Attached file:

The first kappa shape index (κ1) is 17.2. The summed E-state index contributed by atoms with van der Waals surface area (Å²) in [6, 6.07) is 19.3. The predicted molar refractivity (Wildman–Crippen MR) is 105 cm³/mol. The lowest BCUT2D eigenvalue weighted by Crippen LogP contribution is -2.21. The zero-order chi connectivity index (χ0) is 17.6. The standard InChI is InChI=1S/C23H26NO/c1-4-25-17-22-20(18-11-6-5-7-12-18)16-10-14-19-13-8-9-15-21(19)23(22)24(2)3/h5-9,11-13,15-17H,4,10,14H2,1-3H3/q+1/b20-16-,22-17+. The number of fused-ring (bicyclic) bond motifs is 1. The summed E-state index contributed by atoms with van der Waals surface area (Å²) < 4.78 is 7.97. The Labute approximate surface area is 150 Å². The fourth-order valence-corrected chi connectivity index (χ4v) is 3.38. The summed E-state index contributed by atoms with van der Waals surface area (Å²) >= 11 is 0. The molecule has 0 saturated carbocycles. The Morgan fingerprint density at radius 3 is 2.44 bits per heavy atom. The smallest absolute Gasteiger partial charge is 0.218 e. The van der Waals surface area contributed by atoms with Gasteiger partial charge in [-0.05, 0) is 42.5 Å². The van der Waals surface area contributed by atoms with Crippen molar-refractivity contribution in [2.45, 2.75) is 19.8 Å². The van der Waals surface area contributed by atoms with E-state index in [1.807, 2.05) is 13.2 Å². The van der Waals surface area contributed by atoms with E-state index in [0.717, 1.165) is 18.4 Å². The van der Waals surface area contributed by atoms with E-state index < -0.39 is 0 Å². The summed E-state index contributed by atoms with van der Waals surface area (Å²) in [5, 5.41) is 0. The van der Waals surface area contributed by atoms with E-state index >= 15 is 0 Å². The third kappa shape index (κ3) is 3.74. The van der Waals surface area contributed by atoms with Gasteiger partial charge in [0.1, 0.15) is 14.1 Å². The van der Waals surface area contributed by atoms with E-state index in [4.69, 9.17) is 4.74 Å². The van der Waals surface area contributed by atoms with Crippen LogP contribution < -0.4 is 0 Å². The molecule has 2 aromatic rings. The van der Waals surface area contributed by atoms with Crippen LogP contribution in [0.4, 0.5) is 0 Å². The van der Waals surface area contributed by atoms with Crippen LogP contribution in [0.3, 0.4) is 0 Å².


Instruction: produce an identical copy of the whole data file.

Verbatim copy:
The first kappa shape index (κ1) is 17.2. The summed E-state index contributed by atoms with van der Waals surface area (Å²) in [6, 6.07) is 19.3. The predicted molar refractivity (Wildman–Crippen MR) is 105 cm³/mol. The lowest BCUT2D eigenvalue weighted by Crippen LogP contribution is -2.21. The zero-order chi connectivity index (χ0) is 17.6. The standard InChI is InChI=1S/C23H26NO/c1-4-25-17-22-20(18-11-6-5-7-12-18)16-10-14-19-13-8-9-15-21(19)23(22)24(2)3/h5-9,11-13,15-17H,4,10,14H2,1-3H3/q+1/b20-16-,22-17+. The number of fused-ring (bicyclic) bond motifs is 1. The summed E-state index contributed by atoms with van der Waals surface area (Å²) < 4.78 is 7.97. The Labute approximate surface area is 150 Å². The fourth-order valence-corrected chi connectivity index (χ4v) is 3.38. The summed E-state index contributed by atoms with van der Waals surface area (Å²) >= 11 is 0. The molecule has 0 saturated carbocycles. The Morgan fingerprint density at radius 3 is 2.44 bits per heavy atom. The smallest absolute Gasteiger partial charge is 0.218 e. The van der Waals surface area contributed by atoms with Gasteiger partial charge in [-0.05, 0) is 42.5 Å². The van der Waals surface area contributed by atoms with Crippen molar-refractivity contribution in [2.45, 2.75) is 19.8 Å². The van der Waals surface area contributed by atoms with E-state index in [1.807, 2.05) is 13.2 Å². The van der Waals surface area contributed by atoms with E-state index in [0.717, 1.165) is 18.4 Å². The van der Waals surface area contributed by atoms with E-state index < -0.39 is 0 Å². The summed E-state index contributed by atoms with van der Waals surface area (Å²) in [5, 5.41) is 0. The van der Waals surface area contributed by atoms with E-state index >= 15 is 0 Å². The third kappa shape index (κ3) is 3.74. The van der Waals surface area contributed by atoms with Gasteiger partial charge in [0.1, 0.15) is 14.1 Å². The van der Waals surface area contributed by atoms with E-state index in [4.69, 9.17) is 4.74 Å². The van der Waals surface area contributed by atoms with Crippen LogP contribution < -0.4 is 0 Å². The molecule has 2 aromatic rings. The van der Waals surface area contributed by atoms with Crippen LogP contribution in [0.4, 0.5) is 0 Å². The van der Waals surface area contributed by atoms with Crippen LogP contribution in [0.3, 0.4) is 0 Å².